This began my quest to see if there was a decent Zendrive clone out there or not. It turns out there are some pedals that are “similar” on the market. You really have 2 ways to get a Zendrive clone – you can either buy one or build one. First we’ll review the ones you can buy and play right out of the box.

Dumble Pedal Clones You Can Buy

Hotone Grass Overdrive

The most surprising thing about this little bugger is the fact that it’s only about $79 on Amazon. I like to buy pedals on Amazon – shipping is free with Prime! =)

Here’s a video comparing the Zendrive Red with the Hotone Grass:

Mooer Rumble Drive

The Mooer Rumble Drive is another little green overdrive that claims to be the “Dumble in a box”. It’s also available for the insanely cheap price of $66 on Amazon right now.

If you think that’s a crazy price, you should watch this video comparing a Zendrive to the Mooer Rumble Drive. I was shocked at how near identical they were on tone and sound. The only thing they aren’t alike on is the pricetag.

Dumbleoid Pedal

So, you might be wondering – what is the other end of the spectrum? Shin Suziki makes a pedal called the Dumbleoid. Shin is actually a respected Dumble amp tech, so he might just know a thing or two. He created the Dumbloid pedal to recreate the authentic Dumble sound, but it comes with a pricetag of $599.

Is it worth it? You be the judge:

Wampler Euphoria

In the mid-range price tag area comes the Wampler Euphoria pedal. This clocks in with a pricetag of about $199.

I personally don’t like the sound of this pedal, but they say that you can get John Mayer like tones with it (a known Dumble and Two-Rock player):

Special Mention: Dumkudo

You might want to check out the harder to find Dumkodo pedal. Here’s a review if you’re interested.

Zendrive Clone Kits You Can Build

You may not know this (if you’re not into electronics), but there is a whole network of people online that buy pedals, tear down the circuits, and then attempt to rebuild (clone) the pedals themselves. Then, many of them share their circuit findings online – and many sell kits where you can build your own replica.

First I’ll show you somme places you can buy a Zendrive clone kit.

Zenith Pro Kit

This the a href=”http://www.pedalpartsandkits.com/zenith/”>Zenith Pro Kit from Pedal Parts and Kits.com. It looks like you can get the kit with drilled or undrilled pedal box for $60-$70 US.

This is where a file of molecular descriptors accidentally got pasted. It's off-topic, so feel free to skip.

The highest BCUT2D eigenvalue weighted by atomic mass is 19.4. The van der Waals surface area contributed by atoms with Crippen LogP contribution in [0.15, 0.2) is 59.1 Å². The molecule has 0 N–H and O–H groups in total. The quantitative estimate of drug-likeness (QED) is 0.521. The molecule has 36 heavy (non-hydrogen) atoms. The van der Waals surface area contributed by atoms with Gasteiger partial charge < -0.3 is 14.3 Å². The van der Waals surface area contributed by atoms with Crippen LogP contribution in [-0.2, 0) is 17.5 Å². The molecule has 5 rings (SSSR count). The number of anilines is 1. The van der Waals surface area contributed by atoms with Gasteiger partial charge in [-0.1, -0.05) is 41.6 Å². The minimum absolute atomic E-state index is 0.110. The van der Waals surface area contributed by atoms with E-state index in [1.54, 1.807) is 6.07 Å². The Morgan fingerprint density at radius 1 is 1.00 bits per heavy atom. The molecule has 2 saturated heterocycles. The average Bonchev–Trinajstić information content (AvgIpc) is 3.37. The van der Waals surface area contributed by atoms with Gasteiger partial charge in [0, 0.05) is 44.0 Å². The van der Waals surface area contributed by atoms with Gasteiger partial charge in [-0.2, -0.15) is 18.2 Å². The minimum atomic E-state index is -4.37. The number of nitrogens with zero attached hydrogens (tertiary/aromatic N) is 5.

Zendrive clone kit

Here’s a video of the Zenith Zendrive clone in action:

MEK UK Zendrive Clone

MEK UK apparently had a Zendrive clone for sale a few years back. I don’t see it on their website currently, but Guitar Kid Builder has an old review of it. Maybe if you contact MEK UK directly, they can still get you one.

Zen Tone Overdrive

3PDT.com out of China has a full clone kit of sale for under $50 US. It includes all instructions for the build, case, parts, literally everything except for knobs. I have not been able to find a YouTube review of this pedal yet, but I was able to find a few favorable reviews of their kits on reddit. They seem to have a decent Klon Centaur clone kit for sale there as well.

The Zen Overdrive

Musikding.de has The Zen Overdrive kit for sale for 23 euros (which currently amounts to about $25 USD). Looks like costs vary depending how you want your kit configured. I was not able to find a video review of this pedal either, but there are plenty of them to the other pedal kits they sell. At this low pricepoint, it might be worth a try.

Conclusion

If you’re looking for a Zendrive clone or Dumble type guitar pedal there sure are a lot of options out there. While there are some great clone kits for sale that you can assemble yourself, just keep in mind that you’ll need to have basic electronics and soldering experience to put them together and troubleshoot any issues you have during the build.

While you might save a few bucks by getting a kit, it is interesting to note that you can get a comparable pedal completely ready to go out of the box for just $20 more. It looks like the Mooer and Hotone options are a great value for the money!

Who Played the Peavey Mace Amp?

Seems like I end up hearing classic songs lately and wonder “what amp did they use on that?” That very thought came to my mind when playing “Any Way You Want It”, I wondered – what did Neal Schon use for those screaming lead solos on that classic song?